Anyhow, Kevin Martin gave us our first lead, knocking down a pair of free throws (after missing a pair of free throws earlier in the quarter to do exactly the same thing). The Wizards started doubling Scola in the post as soon as he started backing in, which resulted in a few turnovers and also a few ugly looking shots missed from about 2 feet that should have been knocked down. It’s even worse that I felt like we got bailed out by the refs a bunch in this quarter, after getting ticky tack fouls called in our favor. On defense, meanwhile, Scola continued to play the defense that worked so fabulously against Jason Smith (not) against Yi Jianlian.

4th Quarter

We managed to keep the game close for most of the fourth quarter, forcing the Wizards to turnover the ball and scoring off those turnovers. However, Lowry kept playing pretty poorly on offense and it seemed like we couldn’t buy a layup. The Wizards, to their credit, played good defense in the paint. But an NBA caliber team shouldn’t be getting blocked so regularly at the hoop.

At one point, it appeared that Kevin Martin was heating up, hitting a two pointer at the end of the quarter followed by a three-pointer followed by a trip to the free throw line in three consecutive possessions. However, our defensive rebounding, or lack thereof, once again bit us on our backside as the Wizards grabbed 7 offensive rebounds to push home an advantage with second-chance points. Once the Wizards pushed their lead up to around 7 points, I knew it was over because our defense has been pathetic. Washington, in contrast, played some really good defense in the fourth, and definitely deserved to come out on top.

The Rockets ended the night shooting 39 percent from the field, compared to 45 percent by the Wizards. The Rockets defense did get better continuously for the first three quarters before fizzling out again in the fourth. The Wizards pushed their defensive intensity up several notches in the fourth and were able to outscore the Rockets despite turning the ball over 5 times by getting offensive rebounds.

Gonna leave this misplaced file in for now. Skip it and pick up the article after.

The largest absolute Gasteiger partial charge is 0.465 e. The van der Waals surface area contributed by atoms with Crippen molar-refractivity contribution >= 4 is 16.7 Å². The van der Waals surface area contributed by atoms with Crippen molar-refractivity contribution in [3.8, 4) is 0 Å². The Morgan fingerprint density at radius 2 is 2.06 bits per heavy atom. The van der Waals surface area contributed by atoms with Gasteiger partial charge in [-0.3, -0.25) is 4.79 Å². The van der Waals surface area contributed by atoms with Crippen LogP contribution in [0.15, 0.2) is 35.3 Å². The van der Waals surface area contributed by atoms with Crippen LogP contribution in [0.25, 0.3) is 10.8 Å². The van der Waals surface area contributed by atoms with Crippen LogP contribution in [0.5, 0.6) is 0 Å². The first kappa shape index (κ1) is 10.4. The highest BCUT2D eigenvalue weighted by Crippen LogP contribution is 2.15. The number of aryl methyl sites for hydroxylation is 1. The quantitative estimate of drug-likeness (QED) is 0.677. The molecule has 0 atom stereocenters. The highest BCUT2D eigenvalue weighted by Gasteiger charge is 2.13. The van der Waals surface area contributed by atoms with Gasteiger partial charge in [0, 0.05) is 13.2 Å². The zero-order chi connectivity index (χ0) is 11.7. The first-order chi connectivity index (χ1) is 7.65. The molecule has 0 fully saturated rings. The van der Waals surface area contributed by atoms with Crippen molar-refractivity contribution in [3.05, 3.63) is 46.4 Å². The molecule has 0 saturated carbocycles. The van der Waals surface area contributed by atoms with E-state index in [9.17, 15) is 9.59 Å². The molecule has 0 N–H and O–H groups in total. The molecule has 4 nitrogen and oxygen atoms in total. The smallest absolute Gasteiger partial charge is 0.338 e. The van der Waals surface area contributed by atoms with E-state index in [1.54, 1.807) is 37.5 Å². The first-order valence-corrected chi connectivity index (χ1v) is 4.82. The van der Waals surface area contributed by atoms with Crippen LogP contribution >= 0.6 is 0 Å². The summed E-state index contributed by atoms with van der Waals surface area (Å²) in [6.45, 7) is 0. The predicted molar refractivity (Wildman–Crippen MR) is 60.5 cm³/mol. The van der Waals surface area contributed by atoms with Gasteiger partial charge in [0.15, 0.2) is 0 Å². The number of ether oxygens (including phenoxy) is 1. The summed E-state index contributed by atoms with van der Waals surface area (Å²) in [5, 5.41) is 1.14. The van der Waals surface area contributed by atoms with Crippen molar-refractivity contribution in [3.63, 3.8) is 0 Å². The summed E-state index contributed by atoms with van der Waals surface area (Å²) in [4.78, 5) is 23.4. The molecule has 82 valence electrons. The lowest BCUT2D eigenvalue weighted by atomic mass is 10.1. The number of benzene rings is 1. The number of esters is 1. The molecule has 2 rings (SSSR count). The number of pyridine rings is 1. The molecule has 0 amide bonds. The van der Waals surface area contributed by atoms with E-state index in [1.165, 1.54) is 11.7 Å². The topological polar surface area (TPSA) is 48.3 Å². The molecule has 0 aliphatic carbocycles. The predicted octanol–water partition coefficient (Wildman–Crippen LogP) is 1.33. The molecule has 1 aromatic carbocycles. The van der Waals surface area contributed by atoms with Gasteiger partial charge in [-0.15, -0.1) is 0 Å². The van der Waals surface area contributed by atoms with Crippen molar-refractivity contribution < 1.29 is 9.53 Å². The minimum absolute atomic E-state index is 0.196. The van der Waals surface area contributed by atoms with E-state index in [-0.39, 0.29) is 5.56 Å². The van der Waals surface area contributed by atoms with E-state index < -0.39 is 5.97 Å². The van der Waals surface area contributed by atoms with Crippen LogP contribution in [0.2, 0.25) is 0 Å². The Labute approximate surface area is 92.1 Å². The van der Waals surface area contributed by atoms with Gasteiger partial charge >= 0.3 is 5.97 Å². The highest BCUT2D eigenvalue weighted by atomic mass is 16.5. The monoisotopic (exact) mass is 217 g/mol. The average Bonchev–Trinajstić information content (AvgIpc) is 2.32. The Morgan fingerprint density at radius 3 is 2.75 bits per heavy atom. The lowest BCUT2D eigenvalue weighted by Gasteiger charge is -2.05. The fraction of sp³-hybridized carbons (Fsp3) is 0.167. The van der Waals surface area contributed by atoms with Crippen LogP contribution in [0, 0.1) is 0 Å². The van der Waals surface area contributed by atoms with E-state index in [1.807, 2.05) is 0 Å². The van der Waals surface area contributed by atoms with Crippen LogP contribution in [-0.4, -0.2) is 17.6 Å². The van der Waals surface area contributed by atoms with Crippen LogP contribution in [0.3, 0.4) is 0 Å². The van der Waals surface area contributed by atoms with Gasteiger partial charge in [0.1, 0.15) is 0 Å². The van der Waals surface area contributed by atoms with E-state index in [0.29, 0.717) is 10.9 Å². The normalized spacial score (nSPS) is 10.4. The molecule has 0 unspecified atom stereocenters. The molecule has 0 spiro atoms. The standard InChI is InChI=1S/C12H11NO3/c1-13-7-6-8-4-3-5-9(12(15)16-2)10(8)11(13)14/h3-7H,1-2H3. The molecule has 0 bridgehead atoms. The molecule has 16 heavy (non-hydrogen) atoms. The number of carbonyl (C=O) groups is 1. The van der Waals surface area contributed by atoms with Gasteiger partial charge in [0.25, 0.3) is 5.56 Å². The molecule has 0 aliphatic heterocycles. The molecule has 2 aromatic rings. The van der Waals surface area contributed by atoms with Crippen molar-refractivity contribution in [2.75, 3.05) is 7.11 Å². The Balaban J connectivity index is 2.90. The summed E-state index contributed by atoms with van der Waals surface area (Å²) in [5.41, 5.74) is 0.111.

Kevin Martin—Continues to be a beast at scoring but not much else. He did well against his defensive match-ups today, but then Kirk Hinrich and a trigger-happy Gilbert Arenas aren’t the most potent of opponents to guard. Unfortunately, Martin still cannot create his own shot down the stretch, which is keeping us from utilizing his offense when the game gets tight.

Umm… that’s it. I can’t think of any other player who made more positive contributions than negative.


Kyle Lowry—Lowry was the biggest disappointment for me today. We couldn’t expect Ish Smith to play all 48 minutes and Lowry was a pretty big contract for us this offseason. So far this season, he has shown only shades of what he did last season (active hands on defense, taking charges, running the break, taking it to the hoop and drawing fouls) and has instead settled for a barrage of silly jump shots. Hopefully this is related him to being unhealthy.

Shane Battier—Battier struggled once again today. After decent offensive performances the last two nights, he missed a couple of open shots. More disconcertingly, he simply did not show up to guard Al Thornton and Andray Blatche. Both these guys had 20 points on the night and had their way in the paint and from mid-range. Battier’s plus/minus today was -18.

Luis Scola—Although he put up 24 points on the night, he only had 6 boards and missed several shots from less than 3 feet away from the basket. It seems Scola has one of two nights—nights where he can’t miss from any where in the paint and other nights where his shot is off by just enough to make him look average (the World Championship semifinal was one of those nights).

Coaching—The coaching was bad today. While we were struggling to grab boards (it seemed like if the Wizards even attempted to get an offensive board they succeeded) Adelman continued to keep Jordan Hill on the bench. Courtney Lee, who had a great game against the Timberwolves only had 11 minutes today. Adelman has struggled to find his rotations this season and the Rockets continue to drop games. With Yao out, presumably Jordan Hill will start and this will definitely help our presence in the paint a lot.


Today was a very bad game. The team lacked energy and lacked chemistry. It doesn’t look like this team enjoys playing with each other very much. We have made the same mistakes 7 games in a row now—poor defensive rebounding and over-reliance on our jumpshots. Turnovers can also be added to that list. Some may say that missing Yao was key today but this season thus far has showed that Yao has been about average for us. The fact is that our team has almost no defensive presence in half-court sets and even less in transition. Hence, every turnovers is pretty much a guaranteed basket for our opponents.

The Rockets have now dropped to 1-6 and as much as it pains me to say this, it feels like that is now an accurate measurement of how our team has played. While we were close in our first five losses, we never looked we were in control and we definitely never had a biggish lead. Today was more of the same. With Yao out, our frontcourt rotation becomes slightly weaker, but I think that may actually be a good thing as it means more minutes for Jordan Hill, who is the only tall athletic guy on our team.

Indiana, our next opponents, had a field day against the Nuggets last night, going 20-21 in the third quarter, with Dunleavy filling it up from beyond the arc. Dunleavy is a big man who can shoot and our forwards (Scola and Battier) so far this season have been leaving their defensive match-ups with wide open shots. I’m kind of afraid that we’re going to get ruined by jump shooting one more time this season.

Come on, Houston, play like you actually want to go out there and win.